On April 6, Starbucks Coffee Korea announced it will phase out the use of disposable cups in its Korean-based cafes by 2025. This is a first for the company whose environmental commitments have been primarily limited until now to promoting itself as an environmental friendly corporation.

Plastic Pollution Brand Audits in Canada. © Greenpeace
A Starbucks cup that washed ashore along the St. John River in Fredericton New Brunswick. The cup was collected during a mini cleanup and brand audit at Morell Park. © Greenpeace

Why this is an important step

The billions of throwaway cups used every day around the world are a significant source of plastic pollution. According to Starbucks itself, the company distributes about 6 billion disposable cups and mugs worldwide each year, most of which end up in landfills or in the environment. This change in direction represents an important step towards reducing the brand’s plastic footprint.

As such, the introduction of a reusable, returnable cup program in select Starbucks cafes starting in the summer of 2021 — a circular model already in practice in many parts of the world — will allow Starbucks customers to order a beverage in a reusable, returnable container, with the deposit refunded once the cup is returned and scanned at a participating cafe or contactless collection point.

Why in Korea and not elsewhere in the world?

It’s a million-dollar question. For Greenpeace Korea, the answer is political. Indeed, the Korean government was instrumental in pushing Starbucks to make such a commitment. As part of a larger reduction commitment, the government pursued a ban on disposable straws and cups by 2027. In addition, after China announced a ban on waste imports in 2018, Korea had no choice but to find solutions for its domestic plastic waste.

Previously, a voluntary agreement between the Ministry of Environment and coffee shop franchises in 2018 had already started the ball rolling, making coffee shops offer a US$0.30 discount per order to customers bringing their own reusable cups.

In addition, as part of its Resource Saving and Recycling Act, the government had already enacted the introduction of a deposit system for disposable cups starting June 2022. The Korean government has therefore taken the lead in guiding major retailers to reduce their plastic footprint. And for big players like Starbucks, with its 1.7 billion dollars turnover in 2020 and its 1500 coffee shops all over South Korea, we can say that the political will has given results.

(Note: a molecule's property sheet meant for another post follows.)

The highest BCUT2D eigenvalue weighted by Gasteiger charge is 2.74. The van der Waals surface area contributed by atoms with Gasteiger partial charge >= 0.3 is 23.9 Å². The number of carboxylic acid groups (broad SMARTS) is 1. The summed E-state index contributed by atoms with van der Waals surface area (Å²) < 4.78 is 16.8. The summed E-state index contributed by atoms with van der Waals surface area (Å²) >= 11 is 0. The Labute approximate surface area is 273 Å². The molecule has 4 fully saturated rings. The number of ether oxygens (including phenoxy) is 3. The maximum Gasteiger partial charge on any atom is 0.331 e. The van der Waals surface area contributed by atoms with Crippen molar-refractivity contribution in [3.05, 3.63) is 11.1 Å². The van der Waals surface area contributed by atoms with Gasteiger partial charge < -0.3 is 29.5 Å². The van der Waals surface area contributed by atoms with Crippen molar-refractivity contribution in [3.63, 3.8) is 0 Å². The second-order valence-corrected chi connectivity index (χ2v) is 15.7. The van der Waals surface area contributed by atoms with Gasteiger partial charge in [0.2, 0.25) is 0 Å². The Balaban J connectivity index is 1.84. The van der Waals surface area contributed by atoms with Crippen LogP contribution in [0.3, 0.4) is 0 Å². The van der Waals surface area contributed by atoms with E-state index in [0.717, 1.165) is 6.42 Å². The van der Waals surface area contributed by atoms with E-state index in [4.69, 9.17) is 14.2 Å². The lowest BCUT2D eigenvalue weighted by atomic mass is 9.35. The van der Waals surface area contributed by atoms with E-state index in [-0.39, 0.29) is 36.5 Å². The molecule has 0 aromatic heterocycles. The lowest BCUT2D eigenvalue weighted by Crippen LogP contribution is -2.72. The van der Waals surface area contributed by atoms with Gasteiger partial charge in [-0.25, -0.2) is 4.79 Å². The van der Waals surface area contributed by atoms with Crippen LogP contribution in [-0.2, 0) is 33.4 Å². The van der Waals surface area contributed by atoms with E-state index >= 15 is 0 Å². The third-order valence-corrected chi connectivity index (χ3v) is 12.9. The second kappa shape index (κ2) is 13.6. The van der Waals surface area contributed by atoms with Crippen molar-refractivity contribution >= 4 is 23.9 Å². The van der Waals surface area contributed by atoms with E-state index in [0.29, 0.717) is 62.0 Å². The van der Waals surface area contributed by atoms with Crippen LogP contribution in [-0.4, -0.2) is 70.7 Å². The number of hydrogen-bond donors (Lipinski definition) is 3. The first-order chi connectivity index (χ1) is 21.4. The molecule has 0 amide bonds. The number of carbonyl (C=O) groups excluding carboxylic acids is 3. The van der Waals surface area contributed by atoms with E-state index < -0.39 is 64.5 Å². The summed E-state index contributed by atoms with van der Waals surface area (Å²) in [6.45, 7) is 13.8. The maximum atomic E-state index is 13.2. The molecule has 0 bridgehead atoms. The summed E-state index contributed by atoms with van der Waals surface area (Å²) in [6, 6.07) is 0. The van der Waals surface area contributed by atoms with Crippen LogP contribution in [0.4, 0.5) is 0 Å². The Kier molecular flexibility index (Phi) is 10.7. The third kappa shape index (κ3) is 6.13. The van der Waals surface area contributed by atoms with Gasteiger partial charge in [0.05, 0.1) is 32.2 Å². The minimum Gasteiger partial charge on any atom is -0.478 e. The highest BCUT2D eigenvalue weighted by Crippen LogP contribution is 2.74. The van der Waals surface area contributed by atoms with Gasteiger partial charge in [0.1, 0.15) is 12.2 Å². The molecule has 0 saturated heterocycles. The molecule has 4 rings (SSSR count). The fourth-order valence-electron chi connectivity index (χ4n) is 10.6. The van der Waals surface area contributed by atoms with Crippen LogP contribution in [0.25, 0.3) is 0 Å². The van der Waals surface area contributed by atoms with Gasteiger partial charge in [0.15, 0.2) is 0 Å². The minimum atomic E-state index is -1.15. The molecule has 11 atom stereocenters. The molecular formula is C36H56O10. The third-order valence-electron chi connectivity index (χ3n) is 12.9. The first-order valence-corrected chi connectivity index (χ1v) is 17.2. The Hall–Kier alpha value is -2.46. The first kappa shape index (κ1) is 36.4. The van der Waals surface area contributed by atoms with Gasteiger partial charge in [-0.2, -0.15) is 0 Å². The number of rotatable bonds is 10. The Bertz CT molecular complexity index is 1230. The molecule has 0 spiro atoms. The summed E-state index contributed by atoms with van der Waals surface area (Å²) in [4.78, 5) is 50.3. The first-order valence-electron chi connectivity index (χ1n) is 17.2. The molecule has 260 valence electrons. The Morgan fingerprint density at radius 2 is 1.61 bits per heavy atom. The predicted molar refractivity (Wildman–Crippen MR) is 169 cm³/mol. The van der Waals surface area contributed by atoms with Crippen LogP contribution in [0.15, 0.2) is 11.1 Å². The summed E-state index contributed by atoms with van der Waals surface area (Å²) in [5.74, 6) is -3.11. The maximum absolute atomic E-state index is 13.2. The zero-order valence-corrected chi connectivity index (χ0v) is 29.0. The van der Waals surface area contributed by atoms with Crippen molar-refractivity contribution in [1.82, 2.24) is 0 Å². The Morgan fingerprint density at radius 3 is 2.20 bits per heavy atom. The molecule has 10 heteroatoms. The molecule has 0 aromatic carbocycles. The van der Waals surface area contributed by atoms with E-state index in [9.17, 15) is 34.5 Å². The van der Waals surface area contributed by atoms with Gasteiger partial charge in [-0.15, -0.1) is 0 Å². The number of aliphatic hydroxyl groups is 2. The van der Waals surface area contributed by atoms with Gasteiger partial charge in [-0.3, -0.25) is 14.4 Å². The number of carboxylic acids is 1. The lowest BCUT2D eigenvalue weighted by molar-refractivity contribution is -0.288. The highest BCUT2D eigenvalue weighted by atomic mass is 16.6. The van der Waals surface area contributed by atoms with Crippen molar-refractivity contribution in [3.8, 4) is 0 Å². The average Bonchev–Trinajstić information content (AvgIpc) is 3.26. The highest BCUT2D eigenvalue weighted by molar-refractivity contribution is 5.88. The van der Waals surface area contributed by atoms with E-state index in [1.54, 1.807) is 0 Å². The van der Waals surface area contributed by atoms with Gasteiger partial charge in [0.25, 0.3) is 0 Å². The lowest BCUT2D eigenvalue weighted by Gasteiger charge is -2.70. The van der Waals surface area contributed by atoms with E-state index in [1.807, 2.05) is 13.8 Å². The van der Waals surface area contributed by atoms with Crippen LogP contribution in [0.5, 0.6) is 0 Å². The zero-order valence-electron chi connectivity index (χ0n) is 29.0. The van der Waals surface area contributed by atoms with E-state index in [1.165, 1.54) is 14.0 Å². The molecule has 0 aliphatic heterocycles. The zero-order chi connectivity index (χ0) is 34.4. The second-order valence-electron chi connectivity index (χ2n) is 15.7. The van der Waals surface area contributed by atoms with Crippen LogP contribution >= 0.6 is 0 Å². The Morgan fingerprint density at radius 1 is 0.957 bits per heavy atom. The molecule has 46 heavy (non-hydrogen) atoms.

Plastic-Waste Zero Shopping at Farmers Market in Seoul, S. Korea. © Yolanta Siu / Greenpeace
A customer purchases a blueberry kombucha from Raw Food Farm. It’s served to her in her personal tumbler instead of a reusable cup. © Yolanta Siu / Greenpeace

What needs to happen now

This commitment  from Korea’s takeaway coffee giant makes us optimistic that other franchises will follow suit. For Greenpeace Korea, this is an opportunity to put pressure on other fast food chains, to phase out all single use plastic. But for the rest of the world, the problem remains.

What you/your community can do

In March 2020 Starbucks put a hold on accepting reusable cups amid concerns over COVID transmission. However following reassurances from health experts and the creation of ‘contactless coffee protocols’ reusables are now back on the menu in its cafés in Europe, the Middle East and Africa, but bizarrely are still not welcome in its North American cafes

It’s time for Starbucks to rethink its strategy and accelerate the transition to reusable cups as the company is doing in Korea.

We’re asking Starbucks to :

  • accept reusable cups and promote this zero waste option worldwide.
  • launch returnable reusable cup programs in every country where the chain operates.
  • commit to eliminating disposable cups from their cafes worldwide by 2025.
A boarded up Starbucks remains open during the covid-19 pandemic on Seventh Street NW in Washington.  © Tim Aubry / Greenpeace
A boarded up Starbucks remains open during the covid-19 pandemic on Seventh Street NW in Washington. Starbucks has a massive disposable plastic waste problem. According to the company’s own statements, 6 billion disposable cups are distributed by Starbucks each year around the world.

We know that when consumers speak out, big brands listen. If enough people call on these companies to make a change, change will happen.

Challenge Starbucks and tag the brand on Instagram, Twitter and Facebook accompanied with the hashtag #BreakFreeFromPlastic and #WeWantReusables.

Agnès Le Rouzic & John Yum are Plastic Campaigners with Greenpeace Canada & Greenpeace East Asia (Seoul)

Plastic Waste in Verde Island, Philippines. © Noel Guevara / Greenpeace
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